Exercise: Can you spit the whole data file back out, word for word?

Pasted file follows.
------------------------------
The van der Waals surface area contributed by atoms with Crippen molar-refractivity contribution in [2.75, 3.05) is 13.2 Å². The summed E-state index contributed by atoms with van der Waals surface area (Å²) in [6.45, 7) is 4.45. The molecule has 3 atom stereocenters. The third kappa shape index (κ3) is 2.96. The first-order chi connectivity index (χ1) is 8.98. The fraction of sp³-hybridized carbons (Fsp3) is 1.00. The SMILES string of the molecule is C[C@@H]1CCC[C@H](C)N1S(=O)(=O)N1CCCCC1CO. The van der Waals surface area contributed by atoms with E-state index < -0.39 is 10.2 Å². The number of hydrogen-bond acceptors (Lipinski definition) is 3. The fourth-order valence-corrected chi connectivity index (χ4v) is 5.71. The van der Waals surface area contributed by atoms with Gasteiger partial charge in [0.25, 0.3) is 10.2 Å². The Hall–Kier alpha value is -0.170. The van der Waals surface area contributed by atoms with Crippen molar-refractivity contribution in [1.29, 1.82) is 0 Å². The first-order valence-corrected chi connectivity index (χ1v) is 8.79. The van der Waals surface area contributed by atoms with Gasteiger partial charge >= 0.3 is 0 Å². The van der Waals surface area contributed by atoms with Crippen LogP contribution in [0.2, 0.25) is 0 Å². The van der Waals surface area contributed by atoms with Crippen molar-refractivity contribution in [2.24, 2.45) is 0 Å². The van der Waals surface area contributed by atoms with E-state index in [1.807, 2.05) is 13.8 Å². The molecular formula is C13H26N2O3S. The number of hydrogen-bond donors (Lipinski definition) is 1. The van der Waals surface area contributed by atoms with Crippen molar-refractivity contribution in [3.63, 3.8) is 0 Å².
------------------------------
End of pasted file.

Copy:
The van der Waals surface area contributed by atoms with Crippen molar-refractivity contribution in [2.75, 3.05) is 13.2 Å². The summed E-state index contributed by atoms with van der Waals surface area (Å²) in [6.45, 7) is 4.45. The molecule has 3 atom stereocenters. The third kappa shape index (κ3) is 2.96. The first-order chi connectivity index (χ1) is 8.98. The fraction of sp³-hybridized carbons (Fsp3) is 1.00. The SMILES string of the molecule is C[C@@H]1CCC[C@H](C)N1S(=O)(=O)N1CCCCC1CO. The van der Waals surface area contributed by atoms with E-state index < -0.39 is 10.2 Å². The number of hydrogen-bond acceptors (Lipinski definition) is 3. The fourth-order valence-corrected chi connectivity index (χ4v) is 5.71. The van der Waals surface area contributed by atoms with Gasteiger partial charge in [0.25, 0.3) is 10.2 Å². The Hall–Kier alpha value is -0.170. The van der Waals surface area contributed by atoms with Crippen molar-refractivity contribution in [1.29, 1.82) is 0 Å². The first-order valence-corrected chi connectivity index (χ1v) is 8.79. The van der Waals surface area contributed by atoms with Gasteiger partial charge >= 0.3 is 0 Å². The van der Waals surface area contributed by atoms with Crippen LogP contribution in [0.2, 0.25) is 0 Å². The van der Waals surface area contributed by atoms with Crippen molar-refractivity contribution in [2.24, 2.45) is 0 Å². The van der Waals surface area contributed by atoms with E-state index in [1.807, 2.05) is 13.8 Å². The molecular formula is C13H26N2O3S. The number of hydrogen-bond donors (Lipinski definition) is 1. The van der Waals surface area contributed by atoms with Crippen molar-refractivity contribution in [3.63, 3.8) is 0 Å².